Soldered 5v linear regulator and put heatshrink over it later.
Wired power and AUX out to 3.5mm female socket with screw mount and it is done.
Forget to take picture of it when closed, but there is nothing special, just plug hole visible. Sounds nice, but becomes hot almost instantly. This thing eats 100mA when receiving sound and 60mA when idle. So linear regulator works on the edge, it is rated for 100mA. But chip itself gets hot too, not sure why. Anyway I connect car AUX to this plug and have Bluetooth now.

Tuesday, June 26, 2012

TI LaunchPad with OLED

ti launchpad oled

Have not time til this week to play with my little OLED display which I won in Seeed Studio lottery last year.
Connected it to TI LaunchPad. Made a little library to control it. Pixels addressing is a bit confusing. Had to do a font converter to make big digits font suitable to send to display without much processing in micro.
Anyway, it is equipped with SSD1308 controller with i2c bus on connector. Used my oldy USI i2c driver library.
Code which outputs those digits:


 oled_command(OLED_DISPLAY_OFF); // off
 oled_command_arg(OLED_CONTRAST, 255);
 oled_command_arg(OLED_CLOCK, (15 << 4)|0); // 0b1111 0000 fastest clock
 oled_command_arg(OLED_PRECHARGE, (3 << 4)|(3)); // 3 dclk for 1 and 2 phase precharge
 oled_command_arg2(OLED_COLUMN_ADDRESS, 0, 127); // column address from 0 to 127
 oled_command_arg2(OLED_PAGE_ADDRESS, 0, 7); // page address from 0 to 7

 unsigned int i;
 // clear display
 for (i = 0; i < 128*8; i++) {

 oled_command_arg2(OLED_COLUMN_ADDRESS, 0, 127); // column address from 0 to 127
 oled_command_arg2(OLED_PAGE_ADDRESS, 0, 7); // page address from 0 to 7

 oled_print_big_digit(0, 0, 0);
 oled_print_big_digit(1, 1, 0);
 oled_print_big_digit(2, 2, 0);
 oled_print_big_digit(3, 3, 0);
 oled_print_big_digit(4, 4, 0);
 oled_print_big_digit(5, 0, 1);
 oled_print_big_digit(6, 1, 1);
 oled_print_big_digit(7, 2, 1);
 oled_print_big_digit(8, 3, 1);
 oled_print_big_digit(9, 4, 1);


Not much memory left in MSP430G2231, so I'm going to port this library to AVR for my projects.
Display is really great, easy to read. This should be low power, but in off state module eats about 4mA. I guess it is because of 3.3v to 12v converter on board.
Seeed Studio does not has this module anymore but has another one even smaller: OLED 128x64

Saturday, February 18, 2012

Desk lamp leds retrofit with diy constant current driver

Continuing my previous post about diy constant current boost driver for 9 leds in series, here is a mod for my burned out desk lamp.
I've designed new schematics with 4 mosfets in parallel, because this is only mosfets I had on hands and they are pretty low power with high Rdson. So I decided to use as many as I can.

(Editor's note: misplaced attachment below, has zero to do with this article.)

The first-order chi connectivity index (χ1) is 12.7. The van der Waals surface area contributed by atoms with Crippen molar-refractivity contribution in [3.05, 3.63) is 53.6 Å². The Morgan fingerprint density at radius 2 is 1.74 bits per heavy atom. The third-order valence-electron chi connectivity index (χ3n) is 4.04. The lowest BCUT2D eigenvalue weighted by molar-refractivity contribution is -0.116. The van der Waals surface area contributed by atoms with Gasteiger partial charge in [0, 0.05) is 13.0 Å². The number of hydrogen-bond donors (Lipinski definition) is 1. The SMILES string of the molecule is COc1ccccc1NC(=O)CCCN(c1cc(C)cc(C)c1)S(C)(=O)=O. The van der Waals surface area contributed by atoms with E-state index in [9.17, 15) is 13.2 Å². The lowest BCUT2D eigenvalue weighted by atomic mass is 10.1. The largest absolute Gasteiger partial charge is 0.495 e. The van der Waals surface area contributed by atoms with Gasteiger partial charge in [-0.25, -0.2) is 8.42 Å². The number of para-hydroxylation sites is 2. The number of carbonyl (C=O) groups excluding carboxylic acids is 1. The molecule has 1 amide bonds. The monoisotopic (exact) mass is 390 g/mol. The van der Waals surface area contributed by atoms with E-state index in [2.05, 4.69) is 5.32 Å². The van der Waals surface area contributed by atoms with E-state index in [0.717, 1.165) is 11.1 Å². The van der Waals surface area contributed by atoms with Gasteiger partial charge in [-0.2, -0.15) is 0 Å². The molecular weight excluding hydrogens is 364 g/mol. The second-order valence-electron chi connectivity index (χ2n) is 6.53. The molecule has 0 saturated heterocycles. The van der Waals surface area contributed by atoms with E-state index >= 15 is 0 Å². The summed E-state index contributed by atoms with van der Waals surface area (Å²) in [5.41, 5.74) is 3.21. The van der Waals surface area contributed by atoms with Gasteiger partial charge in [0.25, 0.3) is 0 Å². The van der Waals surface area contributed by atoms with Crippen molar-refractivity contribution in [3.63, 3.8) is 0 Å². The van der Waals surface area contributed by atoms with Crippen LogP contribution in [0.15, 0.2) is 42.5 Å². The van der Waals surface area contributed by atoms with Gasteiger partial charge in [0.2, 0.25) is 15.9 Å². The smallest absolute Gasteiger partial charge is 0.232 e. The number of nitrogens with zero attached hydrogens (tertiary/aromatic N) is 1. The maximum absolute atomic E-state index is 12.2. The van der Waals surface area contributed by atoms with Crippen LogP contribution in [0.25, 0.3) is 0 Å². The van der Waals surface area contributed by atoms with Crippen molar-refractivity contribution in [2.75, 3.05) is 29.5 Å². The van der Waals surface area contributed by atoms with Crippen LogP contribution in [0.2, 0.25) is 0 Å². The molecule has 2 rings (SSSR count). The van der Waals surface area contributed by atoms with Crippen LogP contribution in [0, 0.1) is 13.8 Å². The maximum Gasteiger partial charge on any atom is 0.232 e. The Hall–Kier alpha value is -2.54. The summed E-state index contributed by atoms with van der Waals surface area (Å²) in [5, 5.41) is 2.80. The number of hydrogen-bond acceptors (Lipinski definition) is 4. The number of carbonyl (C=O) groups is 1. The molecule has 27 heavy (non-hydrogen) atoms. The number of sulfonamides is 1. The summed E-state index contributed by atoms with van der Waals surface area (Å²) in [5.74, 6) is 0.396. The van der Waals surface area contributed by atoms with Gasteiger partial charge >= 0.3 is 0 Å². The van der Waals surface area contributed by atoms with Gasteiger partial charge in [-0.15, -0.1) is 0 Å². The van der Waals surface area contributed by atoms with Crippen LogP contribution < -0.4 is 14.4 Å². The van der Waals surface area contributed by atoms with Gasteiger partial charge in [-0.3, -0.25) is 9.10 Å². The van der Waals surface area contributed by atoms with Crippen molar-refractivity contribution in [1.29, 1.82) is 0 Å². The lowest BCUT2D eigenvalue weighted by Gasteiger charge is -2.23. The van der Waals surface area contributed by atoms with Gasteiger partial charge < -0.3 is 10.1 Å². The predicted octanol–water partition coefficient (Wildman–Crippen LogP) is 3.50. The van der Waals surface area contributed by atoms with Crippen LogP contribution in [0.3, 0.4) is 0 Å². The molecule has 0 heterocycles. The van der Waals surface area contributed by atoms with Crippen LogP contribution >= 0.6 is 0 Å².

New schematics:

Then I tear my desk lamp apart, throw internals away except power switch and measured insides how to fit driver pcb.
With this measurments I designed new pcb:

As long as this driver can drive 9-18 leds in series I want to use 3 modules in parallel with 9 leds in series each.
Here is one module pcb assempled:

What diy project without hotglue? Hotglued new driver assempled pcb in place.

New design has push button to switch power modes from low light to max output light. So I drilled a hole to fit this button in. It's pretty invisible and handy to switch light output.

3 led modules glued in place of cfl bulb:

And now it shines my desk, well actually just wall behind my lcd monitor =)

Sorry forgot to picture the whole build.
This project is Open Source and Open Hardware as all what I'm doing here. So take a peek inside the sources and schematics at and fork if you want.

Thursday, January 19, 2012

DIY 9-18 series leds constant current driver

When my desk lamp died I decided it's time to upgrade it to led desk lamp.
I have several 8mm straw hat leds which are laying around unused for too long. So I thought to put those into lamp mod. Then I thought about how to drive these leds with as little power wasting as possible and come across to constant current drivers. Yes I can power leds with series resistors to limit current, but there is power wasting in resistors and I can't drive each leds with the same current. In this project I wanted to learn something about boost converters and opamps, this means I'm going to do a constant current driver with voltage boost converter to power many leds in series. That way I can keep the same current on all leds in the module.
I took ATtiny13A + some generic opamp and made it.

Shematics looks like this:

To test it I've made a pcb with generic white 5mm 9 leds in series and drive them with 20ma (ajustable in fw):

Yes it may look ugly, but it works. Push button is for changing power modes in final design. I've tested it on 9 leds in series with output around 27.5v and on 18 leds in series with output around 58v, works fine with not much current to leds.
Actual lamp mode and source files next time.